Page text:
Chris Dodds writes: Re. “Is Earth Hour about the planet or the plugs?” (Yesterday, item 6). It’s wonderful to see the consistency of understanding of science demonstrated by the climate change sceptics. It is a scientific reality that electricity is difficult to store and so when demand drops so does production just as when demand soars production has to match the increase. It may well be that the reduction in production of electricity and the corresponding increase at the end of earth hour will produce more greenhouse gas than a steady generation on a non earth hour weekend but I doubt it. Keep up the good work Steve Wilson, you manage to confirm my cynical attitude that the sceptics have little or no understanding of science and remain only interested in scoring political points in a lost fight being engaged in by the fossil fuel industry and its cheer squad.
Keith Bales writes: The Earth Hour must be the most ill conceived idea on the planet. What a complete waste of space? At least promote to the great unwashed to turn off lights all year round like HM The Queen does at her homes and has been for years! The energy and money used to promote Earth Hour could and should be used to educate people about regular, all year-round energy savings like turning off lights in rooms that are unused, turn off TV’s that are on standby etc. This would be a far better outcome than promoting a “turn off” for one hour? Idiots!
Clare Richards writes: Further to your story on Earth Hour … Fairfax are giving away Earth Hour promotion T-shirts to staff … imagine what power they could have saved if only they’d spent that money on motion sensors in the meeting rooms to make up for the fact that for the rest of the year the staff really don’t care where the light comes from!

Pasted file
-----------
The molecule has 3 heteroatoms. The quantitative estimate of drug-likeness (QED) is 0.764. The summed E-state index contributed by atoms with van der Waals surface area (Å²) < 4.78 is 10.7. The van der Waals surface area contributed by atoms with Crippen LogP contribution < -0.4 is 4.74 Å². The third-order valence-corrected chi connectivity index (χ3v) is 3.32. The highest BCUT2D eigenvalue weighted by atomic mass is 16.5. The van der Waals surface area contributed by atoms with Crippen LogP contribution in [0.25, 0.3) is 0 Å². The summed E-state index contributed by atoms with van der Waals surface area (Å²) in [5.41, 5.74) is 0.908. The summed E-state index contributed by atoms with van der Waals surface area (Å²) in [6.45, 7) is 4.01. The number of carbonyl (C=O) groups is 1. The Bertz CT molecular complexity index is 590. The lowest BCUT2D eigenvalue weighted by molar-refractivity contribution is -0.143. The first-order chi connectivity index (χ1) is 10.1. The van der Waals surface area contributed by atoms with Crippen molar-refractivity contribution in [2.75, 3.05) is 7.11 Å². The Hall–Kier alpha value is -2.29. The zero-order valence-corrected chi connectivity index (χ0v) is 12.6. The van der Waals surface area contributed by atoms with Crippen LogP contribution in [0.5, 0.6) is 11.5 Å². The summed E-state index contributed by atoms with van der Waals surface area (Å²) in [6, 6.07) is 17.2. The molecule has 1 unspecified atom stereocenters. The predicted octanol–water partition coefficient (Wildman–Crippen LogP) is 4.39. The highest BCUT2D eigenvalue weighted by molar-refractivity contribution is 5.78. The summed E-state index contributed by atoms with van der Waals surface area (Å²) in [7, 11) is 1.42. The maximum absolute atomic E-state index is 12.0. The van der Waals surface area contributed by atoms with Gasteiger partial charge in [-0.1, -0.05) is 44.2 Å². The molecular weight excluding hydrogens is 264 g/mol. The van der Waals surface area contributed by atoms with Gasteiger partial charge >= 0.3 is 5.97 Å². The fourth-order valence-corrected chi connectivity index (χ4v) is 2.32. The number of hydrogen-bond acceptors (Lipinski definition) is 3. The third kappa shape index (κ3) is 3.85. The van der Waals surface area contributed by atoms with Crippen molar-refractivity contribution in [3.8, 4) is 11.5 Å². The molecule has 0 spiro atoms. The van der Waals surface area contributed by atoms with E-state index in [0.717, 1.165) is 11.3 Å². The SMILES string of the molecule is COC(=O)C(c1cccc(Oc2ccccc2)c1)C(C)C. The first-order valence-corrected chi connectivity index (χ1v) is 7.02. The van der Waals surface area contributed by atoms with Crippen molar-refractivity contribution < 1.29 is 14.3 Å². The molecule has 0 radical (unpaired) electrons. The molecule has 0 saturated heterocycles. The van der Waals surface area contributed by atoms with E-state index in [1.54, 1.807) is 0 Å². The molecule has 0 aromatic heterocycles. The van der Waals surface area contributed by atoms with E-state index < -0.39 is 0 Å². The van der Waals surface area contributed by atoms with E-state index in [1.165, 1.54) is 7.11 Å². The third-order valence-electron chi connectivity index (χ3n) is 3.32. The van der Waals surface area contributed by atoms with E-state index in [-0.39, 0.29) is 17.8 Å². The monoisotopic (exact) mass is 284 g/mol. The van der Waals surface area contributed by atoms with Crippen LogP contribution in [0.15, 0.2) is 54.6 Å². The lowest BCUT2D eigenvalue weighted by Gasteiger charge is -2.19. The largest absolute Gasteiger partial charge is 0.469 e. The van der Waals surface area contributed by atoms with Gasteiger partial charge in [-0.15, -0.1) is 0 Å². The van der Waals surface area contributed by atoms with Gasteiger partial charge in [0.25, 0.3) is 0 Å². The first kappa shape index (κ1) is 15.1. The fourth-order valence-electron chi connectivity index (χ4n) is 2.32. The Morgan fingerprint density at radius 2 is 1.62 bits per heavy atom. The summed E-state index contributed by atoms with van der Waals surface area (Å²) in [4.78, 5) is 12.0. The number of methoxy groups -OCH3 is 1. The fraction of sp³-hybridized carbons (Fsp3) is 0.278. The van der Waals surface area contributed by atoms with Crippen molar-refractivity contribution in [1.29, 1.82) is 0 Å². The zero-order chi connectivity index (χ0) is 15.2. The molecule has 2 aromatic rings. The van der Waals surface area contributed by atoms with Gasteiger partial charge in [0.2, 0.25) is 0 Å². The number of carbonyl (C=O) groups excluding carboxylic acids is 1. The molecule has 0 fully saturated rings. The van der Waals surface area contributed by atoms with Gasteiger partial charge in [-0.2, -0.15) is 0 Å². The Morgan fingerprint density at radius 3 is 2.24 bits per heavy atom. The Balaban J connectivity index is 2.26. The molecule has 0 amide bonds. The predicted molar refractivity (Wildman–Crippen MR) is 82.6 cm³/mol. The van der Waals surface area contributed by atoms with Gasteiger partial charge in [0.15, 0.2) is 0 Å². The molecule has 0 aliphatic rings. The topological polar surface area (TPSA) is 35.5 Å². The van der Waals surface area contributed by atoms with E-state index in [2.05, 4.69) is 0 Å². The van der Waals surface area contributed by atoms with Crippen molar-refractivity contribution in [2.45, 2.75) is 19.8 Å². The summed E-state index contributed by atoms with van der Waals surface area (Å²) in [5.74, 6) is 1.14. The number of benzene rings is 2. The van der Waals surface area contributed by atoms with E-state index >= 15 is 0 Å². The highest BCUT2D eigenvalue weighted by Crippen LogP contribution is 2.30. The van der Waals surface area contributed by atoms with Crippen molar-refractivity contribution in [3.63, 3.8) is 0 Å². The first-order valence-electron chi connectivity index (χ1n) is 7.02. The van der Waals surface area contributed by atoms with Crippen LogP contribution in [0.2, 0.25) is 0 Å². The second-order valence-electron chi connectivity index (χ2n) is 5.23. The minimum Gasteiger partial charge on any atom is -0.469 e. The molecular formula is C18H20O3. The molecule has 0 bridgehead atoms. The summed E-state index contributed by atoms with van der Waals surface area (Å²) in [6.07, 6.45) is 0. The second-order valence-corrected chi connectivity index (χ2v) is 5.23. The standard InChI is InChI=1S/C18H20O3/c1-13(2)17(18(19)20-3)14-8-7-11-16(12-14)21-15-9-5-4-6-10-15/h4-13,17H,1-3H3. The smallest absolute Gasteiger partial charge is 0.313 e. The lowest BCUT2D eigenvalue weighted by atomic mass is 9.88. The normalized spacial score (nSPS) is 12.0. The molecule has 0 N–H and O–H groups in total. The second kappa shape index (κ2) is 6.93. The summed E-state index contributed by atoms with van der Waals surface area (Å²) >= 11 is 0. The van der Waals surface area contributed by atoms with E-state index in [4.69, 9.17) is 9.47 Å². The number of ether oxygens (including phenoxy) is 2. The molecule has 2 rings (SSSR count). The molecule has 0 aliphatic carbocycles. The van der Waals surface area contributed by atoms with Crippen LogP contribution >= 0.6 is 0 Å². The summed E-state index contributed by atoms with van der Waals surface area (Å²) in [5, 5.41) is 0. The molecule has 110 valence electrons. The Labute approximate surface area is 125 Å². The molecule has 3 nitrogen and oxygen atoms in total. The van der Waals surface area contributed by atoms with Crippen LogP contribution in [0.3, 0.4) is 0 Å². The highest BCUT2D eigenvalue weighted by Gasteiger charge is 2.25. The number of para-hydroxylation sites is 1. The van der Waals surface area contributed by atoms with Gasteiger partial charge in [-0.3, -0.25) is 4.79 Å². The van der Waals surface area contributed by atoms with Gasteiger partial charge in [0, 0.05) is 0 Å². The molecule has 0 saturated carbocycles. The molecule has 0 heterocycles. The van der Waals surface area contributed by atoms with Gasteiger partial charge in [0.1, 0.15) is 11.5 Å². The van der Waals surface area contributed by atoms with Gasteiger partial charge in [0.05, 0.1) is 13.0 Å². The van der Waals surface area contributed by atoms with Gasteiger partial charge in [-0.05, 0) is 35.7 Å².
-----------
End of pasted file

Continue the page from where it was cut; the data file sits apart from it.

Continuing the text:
Rob Garnett writes: Re. Steve Wilson (yesterday, comments) who wrote: “Energy companies can’t just turn off their equipment for an hour.” Steve we don’t have to turn it off our equipment we simply turn it down. Gas turbine generators can be run up in less than ten minutes and shut down even quicker. A 2000 MW coal fired station can reduce/increase output 500 MW in ten minutes. Hydro is even quicker. I’ve worked in the industry 30 years so I do have a rough idea.
Simon Nix writes: Apathetic cynicism, it seems, is the only group activity anyone cares about anymore. Base Load coal plants can be “cycled” with demand, and Peaker Stations can be shut down completely. I found this info within five minutes of surfing, and then found that it is already addressed in the Earth Hour FAQ. If Steve couldn’t be bothered with five minutes of research, it’s no great surprise he couldn’t be bothered switching off his lights for an hour.